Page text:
“Had medics gotten to her quickly, there’s a good chance she would’ve survived,” said Babak Sarani, director of critical care at George Washington University Hospital.
The flawed coordination among police and medical crews echoes missteps during other mass shootings, despite the development of recommended practices after the 1999 massacre at Columbine High School. In several of those cases, the communication problems resulted in delays in getting medical care for victims.
Medics on helicopters and in ambulances who responded to the Uvalde shooting told investigators they were confused about who was in charge, where they should be stationed and how many victims to expect. Some of them pleaded to be allowed closer to the scene. In the absence of clear guidance, experts said medics did the best they could while trying to save lives.
“They were told, essentially, to go to the airport and wait,” according to an interview the Texas Rangers conducted with Julie Lewis, the regional manager for AirLIFE, an air medical transport service that sent three helicopters from the greater San Antonio area. “They couldn’t figure out who was in command.”
Pleading for help
The morning of May 24 was warm and sunny in Uvalde, the seat of a rural county of about 25,000 residents near the Texas border with Mexico. It was one of the last days of class, and teachers had planned a festive, celebratory day.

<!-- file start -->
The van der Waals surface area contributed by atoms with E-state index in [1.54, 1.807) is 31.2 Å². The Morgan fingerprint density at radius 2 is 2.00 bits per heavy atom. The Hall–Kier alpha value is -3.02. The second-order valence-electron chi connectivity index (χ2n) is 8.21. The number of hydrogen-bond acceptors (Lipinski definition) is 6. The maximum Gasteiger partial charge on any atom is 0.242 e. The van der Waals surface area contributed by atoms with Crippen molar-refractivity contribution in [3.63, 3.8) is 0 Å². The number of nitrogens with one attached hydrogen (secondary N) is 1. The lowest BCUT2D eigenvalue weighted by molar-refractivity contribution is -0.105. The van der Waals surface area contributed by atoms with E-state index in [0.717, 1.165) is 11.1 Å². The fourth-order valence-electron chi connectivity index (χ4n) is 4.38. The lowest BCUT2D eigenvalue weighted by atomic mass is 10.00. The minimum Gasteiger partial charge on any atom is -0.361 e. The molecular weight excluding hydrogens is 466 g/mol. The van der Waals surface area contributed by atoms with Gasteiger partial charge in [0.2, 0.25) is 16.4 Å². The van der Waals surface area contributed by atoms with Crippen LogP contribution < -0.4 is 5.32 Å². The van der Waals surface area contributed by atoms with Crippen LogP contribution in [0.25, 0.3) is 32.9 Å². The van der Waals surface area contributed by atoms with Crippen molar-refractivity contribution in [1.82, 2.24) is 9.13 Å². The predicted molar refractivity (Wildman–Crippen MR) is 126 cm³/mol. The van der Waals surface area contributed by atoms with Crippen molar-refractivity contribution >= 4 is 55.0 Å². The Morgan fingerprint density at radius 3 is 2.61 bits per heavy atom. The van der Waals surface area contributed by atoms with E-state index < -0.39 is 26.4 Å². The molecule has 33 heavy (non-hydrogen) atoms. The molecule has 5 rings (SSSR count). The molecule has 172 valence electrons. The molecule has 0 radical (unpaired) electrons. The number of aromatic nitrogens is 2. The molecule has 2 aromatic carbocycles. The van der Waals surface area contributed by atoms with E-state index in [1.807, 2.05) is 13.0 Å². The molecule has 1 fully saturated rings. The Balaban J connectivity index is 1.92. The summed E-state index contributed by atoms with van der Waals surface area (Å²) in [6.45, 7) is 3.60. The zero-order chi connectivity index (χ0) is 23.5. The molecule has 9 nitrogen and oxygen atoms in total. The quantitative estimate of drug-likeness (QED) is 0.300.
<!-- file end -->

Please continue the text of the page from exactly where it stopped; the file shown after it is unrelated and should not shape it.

Mireles left her home wearing a flowery blouse and pair of black pants, feeling happy, her daughter said.
“My dad had just told her how beautiful she looked,” Adalynn Ruiz, 23, recalled in a text message to a reporter.
About two dozen fourth graders were in Rooms 111 and 112, adjoining classrooms, that day. They included Jackie, who relished cherry limeades with extra cherries, and Xavier, who loved art class and couldn’t wait to start middle school.
They’d just finished a student awards ceremony and settled into watching the Disney movie “Lilo & Stitch” when a teenage gunman dressed in black scaled the school’s fence and fired shots at 11:32 a.m.